Launched by Nicolas Sarkozy in the spring of 2007, the Mediterranean Union project, renamed the “Barcelona Process: the Mediterranean Union” in March 2008, heralds a new era in the complex but essential relations between the European Union and the countries of the Mediterranean region’s eastern and southern periphery. An innovative and ambitious plan, it is nonetheless hampered by numerous uncertainties.The findings presented in this report provide initial answers to the “why” and “how” of the Mediterranean Union. Frédéric Allemand argues the aim of this project should be to reintroduce a form of political activism into the Barcelona Process, which, through the years, has become a bureaucratic machine stoutly criticized by Mediterranean third countries.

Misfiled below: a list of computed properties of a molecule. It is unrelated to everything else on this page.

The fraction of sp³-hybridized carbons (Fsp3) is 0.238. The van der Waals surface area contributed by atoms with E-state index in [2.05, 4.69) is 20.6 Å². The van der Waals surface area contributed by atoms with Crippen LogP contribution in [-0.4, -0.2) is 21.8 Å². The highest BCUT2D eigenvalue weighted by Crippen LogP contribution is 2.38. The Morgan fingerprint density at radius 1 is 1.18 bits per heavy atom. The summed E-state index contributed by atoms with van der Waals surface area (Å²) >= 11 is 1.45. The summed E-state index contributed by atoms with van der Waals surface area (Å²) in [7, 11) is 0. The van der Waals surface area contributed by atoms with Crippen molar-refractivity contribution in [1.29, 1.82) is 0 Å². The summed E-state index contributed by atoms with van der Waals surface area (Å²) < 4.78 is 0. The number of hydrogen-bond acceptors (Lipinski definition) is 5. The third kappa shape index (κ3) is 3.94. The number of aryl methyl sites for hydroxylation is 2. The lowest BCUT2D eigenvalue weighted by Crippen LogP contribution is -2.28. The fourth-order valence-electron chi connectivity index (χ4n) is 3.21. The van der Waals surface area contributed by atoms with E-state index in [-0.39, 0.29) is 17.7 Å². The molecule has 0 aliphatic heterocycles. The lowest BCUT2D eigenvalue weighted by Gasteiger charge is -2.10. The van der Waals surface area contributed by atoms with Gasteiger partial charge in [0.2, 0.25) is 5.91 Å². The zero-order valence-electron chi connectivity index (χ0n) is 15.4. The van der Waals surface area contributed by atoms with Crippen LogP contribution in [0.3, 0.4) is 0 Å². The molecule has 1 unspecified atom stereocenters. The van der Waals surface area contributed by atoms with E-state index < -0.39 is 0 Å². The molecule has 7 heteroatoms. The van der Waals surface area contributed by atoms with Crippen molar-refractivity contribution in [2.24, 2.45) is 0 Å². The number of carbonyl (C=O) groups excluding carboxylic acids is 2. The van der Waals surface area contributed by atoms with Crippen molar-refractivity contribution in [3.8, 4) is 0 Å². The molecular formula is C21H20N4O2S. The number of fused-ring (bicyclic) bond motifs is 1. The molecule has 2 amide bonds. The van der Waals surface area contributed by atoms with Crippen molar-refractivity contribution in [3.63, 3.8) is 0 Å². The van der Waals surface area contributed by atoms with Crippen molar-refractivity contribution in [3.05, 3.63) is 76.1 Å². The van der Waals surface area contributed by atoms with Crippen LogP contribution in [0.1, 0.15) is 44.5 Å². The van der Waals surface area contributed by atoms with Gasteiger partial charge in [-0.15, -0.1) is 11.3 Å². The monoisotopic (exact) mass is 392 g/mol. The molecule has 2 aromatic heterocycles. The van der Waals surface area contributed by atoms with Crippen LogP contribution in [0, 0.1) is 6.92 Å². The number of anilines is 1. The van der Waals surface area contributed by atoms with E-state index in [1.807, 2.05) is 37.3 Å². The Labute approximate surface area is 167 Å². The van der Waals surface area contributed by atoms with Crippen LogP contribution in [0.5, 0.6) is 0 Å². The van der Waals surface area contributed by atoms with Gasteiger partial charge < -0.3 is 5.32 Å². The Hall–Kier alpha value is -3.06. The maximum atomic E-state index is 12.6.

The co-presidency seems to be the most innovative element of the Mediterranean Union, symbolizing the co-appropriation needed to ensure its effectiveness and its success. Bichara Khader, for whom this Union reopens the debate on the Mediterranean’s central role in French and European geopolitics, describes how the French project has evolved over time, reaching the conclusion that priority should be given to starting with privileged regional partnerships rather than relying upon a utopic integration process.
Finally, the proceedings of the symposium on “Euro-Mediterranean Relations: Thinking Beyond Barcelona” convey certain warnings, such as the need to learn from the ENP (European Neighbourhood Policy), to avoid asymmetrical relations and to consider the expectations, as well as fears, of the populations of Southern countries. In short, the errors committed in previous European initiatives must be avoided.

This document is only available in French.